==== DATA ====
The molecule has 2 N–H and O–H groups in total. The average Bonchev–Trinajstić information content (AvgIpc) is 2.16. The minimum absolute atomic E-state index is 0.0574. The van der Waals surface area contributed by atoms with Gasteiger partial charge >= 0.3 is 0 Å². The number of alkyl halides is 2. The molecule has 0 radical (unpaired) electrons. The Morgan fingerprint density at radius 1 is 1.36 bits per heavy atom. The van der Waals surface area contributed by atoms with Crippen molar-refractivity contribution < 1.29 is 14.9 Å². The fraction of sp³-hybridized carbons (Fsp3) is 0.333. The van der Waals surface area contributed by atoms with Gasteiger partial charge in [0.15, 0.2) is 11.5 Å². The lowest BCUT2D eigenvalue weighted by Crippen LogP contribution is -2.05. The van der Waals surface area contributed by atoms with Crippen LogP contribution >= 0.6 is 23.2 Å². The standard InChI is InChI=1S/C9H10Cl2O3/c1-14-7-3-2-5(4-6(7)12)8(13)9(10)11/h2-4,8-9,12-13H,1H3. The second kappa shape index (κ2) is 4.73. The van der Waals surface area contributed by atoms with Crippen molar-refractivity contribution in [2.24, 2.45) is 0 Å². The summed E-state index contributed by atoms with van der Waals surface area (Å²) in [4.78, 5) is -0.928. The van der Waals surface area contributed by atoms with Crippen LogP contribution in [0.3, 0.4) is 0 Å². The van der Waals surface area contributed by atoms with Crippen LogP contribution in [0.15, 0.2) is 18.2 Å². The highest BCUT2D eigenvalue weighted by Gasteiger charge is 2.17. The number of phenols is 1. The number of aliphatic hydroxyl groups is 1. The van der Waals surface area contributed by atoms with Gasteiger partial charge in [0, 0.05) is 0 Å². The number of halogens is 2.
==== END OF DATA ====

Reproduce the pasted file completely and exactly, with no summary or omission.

The molecule has 2 N–H and O–H groups in total. The average Bonchev–Trinajstić information content (AvgIpc) is 2.16. The minimum absolute atomic E-state index is 0.0574. The van der Waals surface area contributed by atoms with Gasteiger partial charge >= 0.3 is 0 Å². The number of alkyl halides is 2. The molecule has 0 radical (unpaired) electrons. The Morgan fingerprint density at radius 1 is 1.36 bits per heavy atom. The van der Waals surface area contributed by atoms with Crippen molar-refractivity contribution < 1.29 is 14.9 Å². The fraction of sp³-hybridized carbons (Fsp3) is 0.333. The van der Waals surface area contributed by atoms with Gasteiger partial charge in [0.15, 0.2) is 11.5 Å². The lowest BCUT2D eigenvalue weighted by Crippen LogP contribution is -2.05. The van der Waals surface area contributed by atoms with Crippen LogP contribution >= 0.6 is 23.2 Å². The standard InChI is InChI=1S/C9H10Cl2O3/c1-14-7-3-2-5(4-6(7)12)8(13)9(10)11/h2-4,8-9,12-13H,1H3. The second kappa shape index (κ2) is 4.73. The van der Waals surface area contributed by atoms with Crippen molar-refractivity contribution in [2.24, 2.45) is 0 Å². The summed E-state index contributed by atoms with van der Waals surface area (Å²) in [4.78, 5) is -0.928. The van der Waals surface area contributed by atoms with Crippen LogP contribution in [0.3, 0.4) is 0 Å². The van der Waals surface area contributed by atoms with Crippen LogP contribution in [0.15, 0.2) is 18.2 Å². The highest BCUT2D eigenvalue weighted by Gasteiger charge is 2.17. The number of phenols is 1. The number of aliphatic hydroxyl groups is 1. The van der Waals surface area contributed by atoms with Gasteiger partial charge in [0, 0.05) is 0 Å². The number of halogens is 2.